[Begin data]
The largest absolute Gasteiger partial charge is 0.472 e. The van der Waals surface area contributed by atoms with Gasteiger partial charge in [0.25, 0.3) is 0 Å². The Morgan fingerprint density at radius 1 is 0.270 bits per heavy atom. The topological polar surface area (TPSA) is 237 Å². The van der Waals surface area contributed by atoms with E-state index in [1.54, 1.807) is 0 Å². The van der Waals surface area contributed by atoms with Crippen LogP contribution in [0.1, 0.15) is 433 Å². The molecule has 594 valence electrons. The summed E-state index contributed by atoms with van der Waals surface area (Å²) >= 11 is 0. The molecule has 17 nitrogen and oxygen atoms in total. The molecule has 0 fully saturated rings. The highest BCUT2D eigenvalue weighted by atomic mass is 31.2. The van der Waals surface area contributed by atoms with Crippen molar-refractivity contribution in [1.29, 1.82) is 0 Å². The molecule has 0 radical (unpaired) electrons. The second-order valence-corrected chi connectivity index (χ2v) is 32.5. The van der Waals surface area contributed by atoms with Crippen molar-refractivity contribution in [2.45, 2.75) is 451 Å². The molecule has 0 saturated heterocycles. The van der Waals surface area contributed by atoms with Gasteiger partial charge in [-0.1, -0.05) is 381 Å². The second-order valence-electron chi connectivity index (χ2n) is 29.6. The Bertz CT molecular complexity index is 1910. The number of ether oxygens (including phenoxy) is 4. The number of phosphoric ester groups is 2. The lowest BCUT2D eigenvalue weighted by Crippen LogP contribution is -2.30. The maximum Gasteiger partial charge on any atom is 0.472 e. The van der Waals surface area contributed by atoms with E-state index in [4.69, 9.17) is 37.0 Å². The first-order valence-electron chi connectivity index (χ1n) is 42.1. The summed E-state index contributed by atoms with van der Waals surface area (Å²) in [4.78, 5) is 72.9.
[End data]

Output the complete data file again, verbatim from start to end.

The largest absolute Gasteiger partial charge is 0.472 e. The van der Waals surface area contributed by atoms with Gasteiger partial charge in [0.25, 0.3) is 0 Å². The Morgan fingerprint density at radius 1 is 0.270 bits per heavy atom. The topological polar surface area (TPSA) is 237 Å². The van der Waals surface area contributed by atoms with E-state index in [1.54, 1.807) is 0 Å². The van der Waals surface area contributed by atoms with Crippen LogP contribution in [0.1, 0.15) is 433 Å². The molecule has 594 valence electrons. The summed E-state index contributed by atoms with van der Waals surface area (Å²) >= 11 is 0. The molecule has 17 nitrogen and oxygen atoms in total. The molecule has 0 fully saturated rings. The highest BCUT2D eigenvalue weighted by atomic mass is 31.2. The van der Waals surface area contributed by atoms with Crippen molar-refractivity contribution in [1.29, 1.82) is 0 Å². The molecule has 0 radical (unpaired) electrons. The second-order valence-corrected chi connectivity index (χ2v) is 32.5. The van der Waals surface area contributed by atoms with Crippen molar-refractivity contribution in [2.45, 2.75) is 451 Å². The molecule has 0 saturated heterocycles. The van der Waals surface area contributed by atoms with Gasteiger partial charge in [-0.1, -0.05) is 381 Å². The second-order valence-electron chi connectivity index (χ2n) is 29.6. The Bertz CT molecular complexity index is 1910. The number of ether oxygens (including phenoxy) is 4. The number of phosphoric ester groups is 2. The lowest BCUT2D eigenvalue weighted by Crippen LogP contribution is -2.30. The maximum Gasteiger partial charge on any atom is 0.472 e. The van der Waals surface area contributed by atoms with E-state index in [4.69, 9.17) is 37.0 Å². The first-order valence-electron chi connectivity index (χ1n) is 42.1. The summed E-state index contributed by atoms with van der Waals surface area (Å²) in [4.78, 5) is 72.9.